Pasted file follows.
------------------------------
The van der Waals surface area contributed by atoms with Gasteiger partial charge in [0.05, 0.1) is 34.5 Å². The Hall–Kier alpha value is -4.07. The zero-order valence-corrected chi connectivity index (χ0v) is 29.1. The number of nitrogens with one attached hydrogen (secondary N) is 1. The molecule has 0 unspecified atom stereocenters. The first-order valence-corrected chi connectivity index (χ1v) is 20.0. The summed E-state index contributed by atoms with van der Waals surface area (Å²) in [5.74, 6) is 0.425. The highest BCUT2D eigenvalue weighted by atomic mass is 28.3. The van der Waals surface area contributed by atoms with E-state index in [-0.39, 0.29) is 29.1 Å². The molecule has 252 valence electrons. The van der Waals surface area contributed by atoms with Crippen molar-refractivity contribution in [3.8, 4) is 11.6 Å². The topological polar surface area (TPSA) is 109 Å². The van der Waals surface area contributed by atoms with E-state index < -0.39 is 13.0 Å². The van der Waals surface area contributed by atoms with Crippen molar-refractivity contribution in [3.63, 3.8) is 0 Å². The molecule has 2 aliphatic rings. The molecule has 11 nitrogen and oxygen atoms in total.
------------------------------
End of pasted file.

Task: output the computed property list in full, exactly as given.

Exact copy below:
The van der Waals surface area contributed by atoms with Gasteiger partial charge in [0.05, 0.1) is 34.5 Å². The Hall–Kier alpha value is -4.07. The zero-order valence-corrected chi connectivity index (χ0v) is 29.1. The number of nitrogens with one attached hydrogen (secondary N) is 1. The molecule has 0 unspecified atom stereocenters. The first-order valence-corrected chi connectivity index (χ1v) is 20.0. The summed E-state index contributed by atoms with van der Waals surface area (Å²) in [5.74, 6) is 0.425. The highest BCUT2D eigenvalue weighted by atomic mass is 28.3. The van der Waals surface area contributed by atoms with E-state index in [-0.39, 0.29) is 29.1 Å². The molecule has 252 valence electrons. The van der Waals surface area contributed by atoms with Crippen molar-refractivity contribution in [3.8, 4) is 11.6 Å². The topological polar surface area (TPSA) is 109 Å². The van der Waals surface area contributed by atoms with E-state index < -0.39 is 13.0 Å². The van der Waals surface area contributed by atoms with Crippen molar-refractivity contribution in [3.63, 3.8) is 0 Å². The molecule has 2 aliphatic rings. The molecule has 11 nitrogen and oxygen atoms in total.